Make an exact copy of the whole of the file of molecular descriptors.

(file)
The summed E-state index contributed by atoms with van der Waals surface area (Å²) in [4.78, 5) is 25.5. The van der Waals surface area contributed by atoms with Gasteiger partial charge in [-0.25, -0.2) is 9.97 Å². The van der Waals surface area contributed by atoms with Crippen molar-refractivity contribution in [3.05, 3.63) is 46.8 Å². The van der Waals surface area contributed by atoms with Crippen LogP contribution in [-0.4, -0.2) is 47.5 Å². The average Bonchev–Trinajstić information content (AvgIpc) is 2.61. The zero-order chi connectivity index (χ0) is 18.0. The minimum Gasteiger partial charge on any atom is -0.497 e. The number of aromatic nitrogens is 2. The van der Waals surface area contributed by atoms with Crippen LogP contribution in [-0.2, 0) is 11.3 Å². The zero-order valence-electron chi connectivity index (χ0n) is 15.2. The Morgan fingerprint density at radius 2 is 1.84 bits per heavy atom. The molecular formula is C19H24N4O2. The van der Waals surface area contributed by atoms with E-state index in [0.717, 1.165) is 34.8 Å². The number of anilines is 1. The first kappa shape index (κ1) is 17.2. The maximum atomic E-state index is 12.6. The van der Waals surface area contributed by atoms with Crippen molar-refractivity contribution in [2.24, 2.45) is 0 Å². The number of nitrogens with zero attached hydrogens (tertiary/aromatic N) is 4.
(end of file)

The summed E-state index contributed by atoms with van der Waals surface area (Å²) in [4.78, 5) is 25.5. The van der Waals surface area contributed by atoms with Gasteiger partial charge in [-0.25, -0.2) is 9.97 Å². The van der Waals surface area contributed by atoms with Crippen molar-refractivity contribution in [3.05, 3.63) is 46.8 Å². The van der Waals surface area contributed by atoms with Crippen LogP contribution in [-0.4, -0.2) is 47.5 Å². The average Bonchev–Trinajstić information content (AvgIpc) is 2.61. The zero-order chi connectivity index (χ0) is 18.0. The minimum Gasteiger partial charge on any atom is -0.497 e. The number of aromatic nitrogens is 2. The van der Waals surface area contributed by atoms with Crippen LogP contribution in [-0.2, 0) is 11.3 Å². The zero-order valence-electron chi connectivity index (χ0n) is 15.2. The Morgan fingerprint density at radius 2 is 1.84 bits per heavy atom. The molecular formula is C19H24N4O2. The van der Waals surface area contributed by atoms with E-state index in [0.717, 1.165) is 34.8 Å². The number of anilines is 1. The first kappa shape index (κ1) is 17.2. The maximum atomic E-state index is 12.6. The van der Waals surface area contributed by atoms with Crippen molar-refractivity contribution in [2.24, 2.45) is 0 Å². The number of nitrogens with zero attached hydrogens (tertiary/aromatic N) is 4.